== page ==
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When to Start Paying Taxes for Your Crypto Profits

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It is that time of the year we all dread – the deadline to submit your tax returns and watch the digits in your bank account trickle into nothingness. This year, some of us should be concerned about this issue from an unprecedented angle – cryptocurrency taxes.

Last month, I wrote an article documenting how the IRS decided to crackdown on cryptocurrency profits by rectifying the 1031 loophole – the part of the tax code accounts for an exemption for ‘like kind exchanges’, which allows investors to swap assets that are of equal value without triggering a tax event. This is also known as the ‘1031 exchange’, and traders have always used it to exchange tangible property such as art or real estate without incurring any taxes. However, this loophole was amended last December, and starting Jan. 1, 2018, all cryptocurrency trades will be subjected to taxes, and this includes the exchanging of one cryptocurrency to another.

So, how does this affect me?

Before we dive into the nitty-gritty, we have to understand the difference between long-term and short-term capital gains, which depends on how long you owned the asset. Short-term capital gains tax rates are equal to your ordinary income tax. Long-term capital gains tax rates, which usually come into play on investments you’ve held for longer than a year, are much less onerous; many taxpayers qualify for a 0% tax rate.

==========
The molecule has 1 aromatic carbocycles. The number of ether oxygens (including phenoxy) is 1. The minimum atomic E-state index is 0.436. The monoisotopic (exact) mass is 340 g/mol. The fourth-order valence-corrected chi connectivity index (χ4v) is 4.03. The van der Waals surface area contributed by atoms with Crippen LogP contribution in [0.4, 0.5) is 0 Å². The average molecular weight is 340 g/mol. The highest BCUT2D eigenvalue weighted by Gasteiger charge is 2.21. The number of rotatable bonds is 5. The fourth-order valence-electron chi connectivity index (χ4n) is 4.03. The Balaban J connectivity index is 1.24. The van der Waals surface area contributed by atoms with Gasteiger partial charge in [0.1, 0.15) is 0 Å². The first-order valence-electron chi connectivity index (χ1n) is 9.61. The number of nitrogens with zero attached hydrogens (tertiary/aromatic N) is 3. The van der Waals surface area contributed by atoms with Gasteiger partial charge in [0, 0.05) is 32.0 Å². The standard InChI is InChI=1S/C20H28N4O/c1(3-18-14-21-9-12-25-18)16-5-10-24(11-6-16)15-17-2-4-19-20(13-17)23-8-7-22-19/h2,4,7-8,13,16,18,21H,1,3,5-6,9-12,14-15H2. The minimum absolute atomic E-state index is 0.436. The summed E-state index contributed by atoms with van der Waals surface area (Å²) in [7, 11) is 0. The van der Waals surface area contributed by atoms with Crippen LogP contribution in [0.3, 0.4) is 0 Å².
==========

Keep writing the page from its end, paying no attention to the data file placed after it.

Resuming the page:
On Dec. 20, 2017, the Congress passed a sweeping overhaul of the U.S. tax code, with President Trump promising to sign it. The new rules do not change long-term capital gains tax rates themselves — for the 2018 tax year they’re 0%, 15% and 20%, the same as for 2017.

But the thresholds have changed.

Source: Nerdwallet

In other words, as long as you “HODL” your digital assets for over a year without cashing out on your profits, you will not have to pay taxes unless your profits are above $38,600.

Its not that simple

Coming back to the amended 1031 loophole, you might still incur a taxable event even if you don’t formally cash out. Anyone using cryptocurrency to pay for goods or services must treat each purchase as a sale or even trading one cryptocurrency for another. I know there’s confusion over this treatment, but think of it like this: If you trade in your Amazon shares for Microsoft shares, that’s a taxable transaction, even if you don’t take cash out of your brokerage account. The same analysis applies to cryptocurrency trading – if you trade Ripple for Ethereum in order to buy other ERC20 tokens, that’s a taxable transaction.

 

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